The Coricancha housed different temples for the worship of Inca deities. As we saw, the most important was the temple to the sun, which is said to have covered a large part of its walls with gold sheets. Something similar happened with the Temple to the Moon that was covered with silver sheets; both buildings also had precious stones.

During the conquest much of its decorations were looted. Some chroniclers mention that this was due to orders from Atahualpa to pay the ransom for Cajamarca. Although some chroniclers agree on this aspect, it is not very clear that all this is true, it must be remembered that during the conquest and later, in the civil war between almagristas and pizarristas, enormous damage was done to this temple and to the city of Cusco. . Where most looting likely occurred.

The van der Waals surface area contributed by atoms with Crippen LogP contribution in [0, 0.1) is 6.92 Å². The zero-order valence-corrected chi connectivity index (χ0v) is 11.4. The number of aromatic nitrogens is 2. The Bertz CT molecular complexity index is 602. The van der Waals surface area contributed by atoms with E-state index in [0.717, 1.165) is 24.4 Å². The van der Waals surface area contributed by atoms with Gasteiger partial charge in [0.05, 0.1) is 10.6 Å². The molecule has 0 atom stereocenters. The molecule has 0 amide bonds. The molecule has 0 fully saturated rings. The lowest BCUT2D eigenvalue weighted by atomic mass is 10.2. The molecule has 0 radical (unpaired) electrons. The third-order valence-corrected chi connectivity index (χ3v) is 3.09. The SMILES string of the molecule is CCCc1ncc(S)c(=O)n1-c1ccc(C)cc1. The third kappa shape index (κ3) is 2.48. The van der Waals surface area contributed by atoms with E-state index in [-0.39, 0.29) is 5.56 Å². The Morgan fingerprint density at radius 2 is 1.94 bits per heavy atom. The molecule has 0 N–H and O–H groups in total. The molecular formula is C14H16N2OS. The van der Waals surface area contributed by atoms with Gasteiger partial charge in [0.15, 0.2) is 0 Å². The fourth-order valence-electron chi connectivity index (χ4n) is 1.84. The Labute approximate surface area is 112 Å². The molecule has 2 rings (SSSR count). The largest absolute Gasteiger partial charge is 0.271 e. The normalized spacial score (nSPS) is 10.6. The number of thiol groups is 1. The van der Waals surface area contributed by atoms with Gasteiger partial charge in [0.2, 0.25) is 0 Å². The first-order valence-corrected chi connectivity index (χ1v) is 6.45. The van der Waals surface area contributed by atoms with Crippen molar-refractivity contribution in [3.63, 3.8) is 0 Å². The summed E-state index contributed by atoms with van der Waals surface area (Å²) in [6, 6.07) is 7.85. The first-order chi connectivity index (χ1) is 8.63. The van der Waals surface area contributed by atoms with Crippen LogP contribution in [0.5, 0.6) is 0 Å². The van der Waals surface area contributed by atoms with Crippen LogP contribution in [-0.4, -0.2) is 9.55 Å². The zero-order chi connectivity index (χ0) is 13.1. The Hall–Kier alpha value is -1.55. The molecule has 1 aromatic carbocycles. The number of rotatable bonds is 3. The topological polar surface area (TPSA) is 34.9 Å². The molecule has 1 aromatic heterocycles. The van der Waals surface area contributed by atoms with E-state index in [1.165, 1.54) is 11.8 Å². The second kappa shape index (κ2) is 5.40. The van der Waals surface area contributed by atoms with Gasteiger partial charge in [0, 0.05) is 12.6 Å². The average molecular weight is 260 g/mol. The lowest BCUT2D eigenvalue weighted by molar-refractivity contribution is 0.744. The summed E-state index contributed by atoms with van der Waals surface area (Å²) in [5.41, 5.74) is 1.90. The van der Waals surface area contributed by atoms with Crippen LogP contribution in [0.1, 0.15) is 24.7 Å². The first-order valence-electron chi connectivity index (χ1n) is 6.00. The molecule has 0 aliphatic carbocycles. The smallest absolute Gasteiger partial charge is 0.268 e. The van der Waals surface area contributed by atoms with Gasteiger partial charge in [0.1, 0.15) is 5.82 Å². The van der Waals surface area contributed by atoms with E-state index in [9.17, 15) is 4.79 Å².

However, something that chroniclers such as Juan Betanzos, the Inca Garcilaso de la Vega and Juan Santa Cruz Pachacuti highlight, is that in the Coricancha facilities and in other places it was possible to evidence different objects. Traces or objects as souvenirs of some other cultures that existed in the past, something similar to what they did with the huacas that stored all of them in order of antiquity. All this in order to have a historical record of what happened before them. Consequently, it can be said that this enclosure, comprised a place of history, sacredness and above all of great value for the Tawantinsuyo, could be considered as a place where you could see elements as war trophies, but also as a source of peace between victors and vanquished.